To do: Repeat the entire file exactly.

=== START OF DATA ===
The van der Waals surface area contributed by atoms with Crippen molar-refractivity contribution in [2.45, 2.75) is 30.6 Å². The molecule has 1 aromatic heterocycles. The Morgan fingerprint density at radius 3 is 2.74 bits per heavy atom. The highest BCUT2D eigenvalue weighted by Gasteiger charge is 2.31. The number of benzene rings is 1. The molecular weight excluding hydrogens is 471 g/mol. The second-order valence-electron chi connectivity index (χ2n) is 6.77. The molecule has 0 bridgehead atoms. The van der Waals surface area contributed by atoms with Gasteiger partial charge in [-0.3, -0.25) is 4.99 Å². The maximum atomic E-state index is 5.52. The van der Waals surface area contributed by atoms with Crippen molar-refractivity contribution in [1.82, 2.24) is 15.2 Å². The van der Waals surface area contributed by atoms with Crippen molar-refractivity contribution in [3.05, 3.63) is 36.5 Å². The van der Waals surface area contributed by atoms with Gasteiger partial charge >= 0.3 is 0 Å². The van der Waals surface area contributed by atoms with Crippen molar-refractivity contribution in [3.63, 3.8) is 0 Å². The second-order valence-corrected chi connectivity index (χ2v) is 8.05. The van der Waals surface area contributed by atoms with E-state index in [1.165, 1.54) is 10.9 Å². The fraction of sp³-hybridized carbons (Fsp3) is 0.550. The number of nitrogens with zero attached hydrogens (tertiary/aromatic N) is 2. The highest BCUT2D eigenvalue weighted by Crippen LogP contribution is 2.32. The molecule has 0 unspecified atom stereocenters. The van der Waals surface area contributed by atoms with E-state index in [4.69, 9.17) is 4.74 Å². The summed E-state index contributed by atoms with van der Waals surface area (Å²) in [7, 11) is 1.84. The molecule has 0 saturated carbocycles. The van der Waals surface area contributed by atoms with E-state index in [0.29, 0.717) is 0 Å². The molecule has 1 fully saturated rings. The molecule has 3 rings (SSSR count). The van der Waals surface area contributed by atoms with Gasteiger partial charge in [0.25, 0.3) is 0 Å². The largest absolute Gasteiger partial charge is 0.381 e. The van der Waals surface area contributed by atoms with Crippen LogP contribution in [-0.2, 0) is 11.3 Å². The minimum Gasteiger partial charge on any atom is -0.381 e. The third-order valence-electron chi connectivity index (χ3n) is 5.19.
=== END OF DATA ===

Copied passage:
The van der Waals surface area contributed by atoms with Crippen molar-refractivity contribution in [2.45, 2.75) is 30.6 Å². The molecule has 1 aromatic heterocycles. The Morgan fingerprint density at radius 3 is 2.74 bits per heavy atom. The highest BCUT2D eigenvalue weighted by Gasteiger charge is 2.31. The number of benzene rings is 1. The molecular weight excluding hydrogens is 471 g/mol. The second-order valence-electron chi connectivity index (χ2n) is 6.77. The molecule has 0 bridgehead atoms. The van der Waals surface area contributed by atoms with Gasteiger partial charge in [-0.3, -0.25) is 4.99 Å². The maximum atomic E-state index is 5.52. The van der Waals surface area contributed by atoms with Crippen molar-refractivity contribution in [1.82, 2.24) is 15.2 Å². The van der Waals surface area contributed by atoms with Crippen molar-refractivity contribution in [3.05, 3.63) is 36.5 Å². The van der Waals surface area contributed by atoms with Gasteiger partial charge >= 0.3 is 0 Å². The van der Waals surface area contributed by atoms with Crippen molar-refractivity contribution in [3.63, 3.8) is 0 Å². The second-order valence-corrected chi connectivity index (χ2v) is 8.05. The van der Waals surface area contributed by atoms with E-state index in [1.165, 1.54) is 10.9 Å². The fraction of sp³-hybridized carbons (Fsp3) is 0.550. The number of nitrogens with zero attached hydrogens (tertiary/aromatic N) is 2. The highest BCUT2D eigenvalue weighted by Crippen LogP contribution is 2.32. The molecule has 0 unspecified atom stereocenters. The van der Waals surface area contributed by atoms with E-state index in [4.69, 9.17) is 4.74 Å². The summed E-state index contributed by atoms with van der Waals surface area (Å²) in [7, 11) is 1.84. The molecule has 0 saturated carbocycles. The van der Waals surface area contributed by atoms with E-state index in [0.29, 0.717) is 0 Å². The molecule has 1 fully saturated rings. The molecule has 3 rings (SSSR count). The van der Waals surface area contributed by atoms with Gasteiger partial charge in [0.25, 0.3) is 0 Å². The largest absolute Gasteiger partial charge is 0.381 e. The van der Waals surface area contributed by atoms with Crippen LogP contribution in [-0.2, 0) is 11.3 Å². The minimum Gasteiger partial charge on any atom is -0.381 e. The third-order valence-electron chi connectivity index (χ3n) is 5.19.